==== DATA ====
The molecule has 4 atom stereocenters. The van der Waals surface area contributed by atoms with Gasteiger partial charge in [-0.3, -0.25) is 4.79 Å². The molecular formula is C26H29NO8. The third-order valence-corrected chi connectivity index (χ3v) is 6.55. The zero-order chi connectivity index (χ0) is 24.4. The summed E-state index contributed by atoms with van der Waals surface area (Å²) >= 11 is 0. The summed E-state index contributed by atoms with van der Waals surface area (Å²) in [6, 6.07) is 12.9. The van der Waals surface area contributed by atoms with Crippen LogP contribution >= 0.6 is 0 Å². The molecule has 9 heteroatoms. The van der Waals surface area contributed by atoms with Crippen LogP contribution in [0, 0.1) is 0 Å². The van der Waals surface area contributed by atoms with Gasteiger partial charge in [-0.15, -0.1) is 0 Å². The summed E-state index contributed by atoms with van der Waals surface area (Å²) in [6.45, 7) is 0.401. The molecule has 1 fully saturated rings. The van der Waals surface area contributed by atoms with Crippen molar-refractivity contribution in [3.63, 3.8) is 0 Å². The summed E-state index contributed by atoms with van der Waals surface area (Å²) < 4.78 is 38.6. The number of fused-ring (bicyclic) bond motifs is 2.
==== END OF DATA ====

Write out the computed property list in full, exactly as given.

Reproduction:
The molecule has 4 atom stereocenters. The van der Waals surface area contributed by atoms with Gasteiger partial charge in [-0.3, -0.25) is 4.79 Å². The molecular formula is C26H29NO8. The third-order valence-corrected chi connectivity index (χ3v) is 6.55. The zero-order chi connectivity index (χ0) is 24.4. The summed E-state index contributed by atoms with van der Waals surface area (Å²) >= 11 is 0. The summed E-state index contributed by atoms with van der Waals surface area (Å²) in [6, 6.07) is 12.9. The van der Waals surface area contributed by atoms with Crippen LogP contribution >= 0.6 is 0 Å². The molecule has 9 heteroatoms. The van der Waals surface area contributed by atoms with Crippen LogP contribution in [0, 0.1) is 0 Å². The van der Waals surface area contributed by atoms with Gasteiger partial charge in [-0.15, -0.1) is 0 Å². The summed E-state index contributed by atoms with van der Waals surface area (Å²) in [6.45, 7) is 0.401. The molecule has 1 fully saturated rings. The van der Waals surface area contributed by atoms with Crippen molar-refractivity contribution in [3.63, 3.8) is 0 Å². The summed E-state index contributed by atoms with van der Waals surface area (Å²) < 4.78 is 38.6. The number of fused-ring (bicyclic) bond motifs is 2.